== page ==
When it comes to leather shoes, long gone are the days when footwear was just made out of calfskin. While cow hide is still the leader within the market today, there are several other types of leathers and animal hides that can be crafted to create a leather shoe. Unfortunately for owners, they require different types of care and are more appropriate under different conditions. Let’s take a look at some of the more popular choices:
Smooth calfskin accounts for the majority of leather shoe sales today. This is because the material is hardy, versatile, and very easy to care for. While it’s usually not a good idea to expose calfskin to harsher climates and wetter conditions, it can withstand light rainfall and general day-to-day outdoor conditions reasonably well. Cleaning calfskin is simple, too. Owners will just need a dollop of generic hide cleaning soap in order to clean and restore the natural oils to calfskin. This makes it a particularly good choice for those on a budget since calfskin-friendly products are readily available in large numbers. The price of calfskin has gone down quite a bit over recent years, too, which is making pebble grain varieties (a more coarse “premium” calfskin) more attractive to prospective buyers.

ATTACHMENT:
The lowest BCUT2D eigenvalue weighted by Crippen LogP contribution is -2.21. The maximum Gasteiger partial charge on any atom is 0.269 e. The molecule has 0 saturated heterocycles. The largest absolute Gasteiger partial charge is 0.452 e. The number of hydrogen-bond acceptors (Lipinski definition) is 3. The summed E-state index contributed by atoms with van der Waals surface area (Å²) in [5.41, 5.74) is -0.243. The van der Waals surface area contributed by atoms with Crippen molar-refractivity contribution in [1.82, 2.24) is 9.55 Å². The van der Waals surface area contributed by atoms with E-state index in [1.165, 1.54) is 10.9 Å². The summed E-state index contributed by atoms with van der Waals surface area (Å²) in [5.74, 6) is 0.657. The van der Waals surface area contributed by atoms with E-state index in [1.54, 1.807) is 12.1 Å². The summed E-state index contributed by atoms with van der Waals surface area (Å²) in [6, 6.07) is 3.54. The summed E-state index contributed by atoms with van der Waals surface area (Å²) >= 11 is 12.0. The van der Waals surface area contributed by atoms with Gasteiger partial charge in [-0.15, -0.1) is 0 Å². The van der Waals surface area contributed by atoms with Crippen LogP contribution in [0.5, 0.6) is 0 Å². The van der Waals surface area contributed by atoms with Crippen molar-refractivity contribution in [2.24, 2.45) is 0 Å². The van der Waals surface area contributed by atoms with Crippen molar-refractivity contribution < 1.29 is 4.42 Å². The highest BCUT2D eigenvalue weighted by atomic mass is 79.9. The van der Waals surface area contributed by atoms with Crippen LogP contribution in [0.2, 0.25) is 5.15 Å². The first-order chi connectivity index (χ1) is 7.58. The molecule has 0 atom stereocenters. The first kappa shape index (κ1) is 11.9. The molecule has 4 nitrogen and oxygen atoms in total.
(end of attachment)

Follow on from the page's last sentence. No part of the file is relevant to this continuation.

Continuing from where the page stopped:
Aligator, crocodile hides, and lizard skins have been fashioned into leather shoes and these are becoming increasingly popular. They benefit from a natural water resistance that makes them more suitable for wetter climates, but many reptile hides are naturally porous and this doesn’t make them particularly water resistant. Owners can improve this by purchasing a waterproofing spray suitable for reptile skin and this solves many of the problems associated with wearing reptile hides in the rain. The main difference between reptile skins and calfskin is their ability to recolour. Calfskin can regain any lost color through repair creams. Once blemished, reptile skin will lose its colour permanently.
Another popular modern choice is ostrich. It has properties similar to napa leather, which has a natural softness that’s particularly beneficial to those wearing orthopaedic shoes or for mature diabetics requiring a soft, malleable leather in order to accommodate sudden swelling of the feet and ankles. It is easy to clean by using a napa hide balm, but isn’t recognized as particularly durable material and replacing this type of leather shoe is all too common at the moment after seemingly light to moderate wear.